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Some grave concerns

Eternal rest isn't what it used to be. Scientists, kinfolk and the conspiratorially minded are seeking to dig up the departed at a rate that recalls the bad old days, when medical students raided cemeteries in search of final exam material.

What's behind this outbreak of disintermania? Ask Dr. Science. New technologies can prove foul play, identify the anonymous or determine whether the deceased gets to wear a paternity suit.

It's a relief that one current case _ involving children Thomas Jefferson may or may not have had with Sally Hemings, his slave and purported mistress _ does not have anyone dashing for shovels. Yet. An effort is being made to settle this debate with genetic material from the living: DNA provided by descendants of Jefferson and of Hemings. But a pathologist connected to the case says the test results won't be conclusive. Then what? Will a Raider of the Lost Genes shatter Monticello's sylvan calm by bursting into the third president's crypt for more evidence?

Sure in the conviction that historical secrets can literally be unearthed, the curious have raised numerous notables in recent years. Trouble is, they never seem to discover anything new. Consider these examples:

Zachary Taylor (1784-1850), 12th president of the United States. Medical opinion cited gastroenteritis as the cause of Old Rough and Ready's death, but it was suggested he had been poisoned. In 1991 Taylor's remains were removed from his Louisville, Ky., vault and tested for the presence of arsenic. There was none. I'd like to test the person responsible for this caper, however, for the presence of strawberry daiquiris.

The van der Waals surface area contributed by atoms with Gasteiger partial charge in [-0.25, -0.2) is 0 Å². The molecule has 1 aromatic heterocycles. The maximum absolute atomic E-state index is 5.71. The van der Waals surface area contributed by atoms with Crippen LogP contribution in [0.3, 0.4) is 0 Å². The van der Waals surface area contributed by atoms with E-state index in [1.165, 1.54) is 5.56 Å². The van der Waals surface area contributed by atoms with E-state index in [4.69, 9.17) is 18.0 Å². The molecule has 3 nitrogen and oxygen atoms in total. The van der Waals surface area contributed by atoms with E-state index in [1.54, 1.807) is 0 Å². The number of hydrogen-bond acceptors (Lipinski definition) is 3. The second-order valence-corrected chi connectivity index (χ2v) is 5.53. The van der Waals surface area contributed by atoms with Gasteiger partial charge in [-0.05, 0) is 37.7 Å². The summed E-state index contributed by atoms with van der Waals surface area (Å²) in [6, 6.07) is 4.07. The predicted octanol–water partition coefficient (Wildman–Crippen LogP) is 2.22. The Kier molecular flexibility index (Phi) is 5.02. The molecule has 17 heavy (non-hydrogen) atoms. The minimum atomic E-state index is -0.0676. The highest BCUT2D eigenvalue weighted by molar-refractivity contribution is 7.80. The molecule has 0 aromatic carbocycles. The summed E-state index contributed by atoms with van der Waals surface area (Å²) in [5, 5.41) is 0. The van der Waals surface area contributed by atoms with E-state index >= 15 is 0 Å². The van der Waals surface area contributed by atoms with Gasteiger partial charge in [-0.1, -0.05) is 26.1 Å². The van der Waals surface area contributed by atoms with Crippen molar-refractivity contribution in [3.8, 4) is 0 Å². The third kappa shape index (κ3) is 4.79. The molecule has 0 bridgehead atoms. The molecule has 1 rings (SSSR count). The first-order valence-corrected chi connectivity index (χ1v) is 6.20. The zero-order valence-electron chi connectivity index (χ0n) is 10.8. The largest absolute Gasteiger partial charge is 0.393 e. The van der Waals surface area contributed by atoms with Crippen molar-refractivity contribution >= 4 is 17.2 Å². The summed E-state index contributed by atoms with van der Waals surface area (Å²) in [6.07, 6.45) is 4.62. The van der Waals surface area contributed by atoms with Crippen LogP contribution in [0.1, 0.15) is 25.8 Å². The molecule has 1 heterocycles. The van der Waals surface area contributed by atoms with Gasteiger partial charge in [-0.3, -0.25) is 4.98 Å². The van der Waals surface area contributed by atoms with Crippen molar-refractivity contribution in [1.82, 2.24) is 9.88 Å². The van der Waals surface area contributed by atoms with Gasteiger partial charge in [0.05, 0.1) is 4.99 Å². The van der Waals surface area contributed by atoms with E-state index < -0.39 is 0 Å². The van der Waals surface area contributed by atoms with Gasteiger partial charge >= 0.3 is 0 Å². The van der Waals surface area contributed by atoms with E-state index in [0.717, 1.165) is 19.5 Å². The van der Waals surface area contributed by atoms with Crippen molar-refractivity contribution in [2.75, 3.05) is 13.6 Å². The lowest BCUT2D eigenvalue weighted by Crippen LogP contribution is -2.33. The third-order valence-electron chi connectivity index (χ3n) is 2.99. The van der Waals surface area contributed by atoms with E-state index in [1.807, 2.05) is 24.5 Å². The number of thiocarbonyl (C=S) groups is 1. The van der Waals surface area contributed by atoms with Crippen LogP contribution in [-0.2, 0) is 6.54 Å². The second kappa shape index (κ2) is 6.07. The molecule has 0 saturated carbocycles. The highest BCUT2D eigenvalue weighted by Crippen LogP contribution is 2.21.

Lee Harvey Oswald (1939-1963), accused assassin of John F. Kennedy. Oswald was exhumed in 1981 after it was suggested a "double" had been buried in his grave in Fort Worth, Texas. According to dental records, the body in the grave was the real Oswald.

Jesse James (1847-1882). His long slumber was interrupted in 1995 because feuding factions claimed to be the famed outlaw's real descendants and wanted to see whose DNA matched. There was also the obligatory theory: It wasn't Jesse in the plot in Kearney, Mo. Not to mention speculation about the caliber and number of bullets that killed James in 1882. By now you've guessed about the DNA testing: It was Jesse, by a strand.

Despite repeated homage to the obvious, the pace of this exhume boom has picked up in recent months:

The remains of the French singer and actor Yves Montand were disinterred in March for DNA tests to settle a paternity suit. He had refused such tests before his death in 1991.

In Alaska, a scientist recently exhumed victims of the 1918 influenza epidemic, collecting tissue samples to help re-create the lethal virus. (File this under "Box, Pandora's.")

A forensic scientist wants to exhume the explorer Meriwether Lewis, whose gunshot demise in 1809 was a suicide. He thinks he can show that Lewis was murdered.

All this post-mortem poking raises serious questions. When do legitimate concerns turn into gratuitous prying? Are we indulging our morbid curiosity simply because new scientific toys exist to be played with?

Professional ethicists could do more justice to the subject, but for my part, I'm against backhoe-induced resurrection unless it's for something truly important, such as someone getting buried with my only set of car keys.

This mortal's final thought on the matter is simple, and will also serve nicely as his epitaph. I want a big stone with a small inscription: "It's me!"

Glen Slattery is the author of the forthcoming Water Heaters Can Fly (and Other Home Truths).

New York Times News Service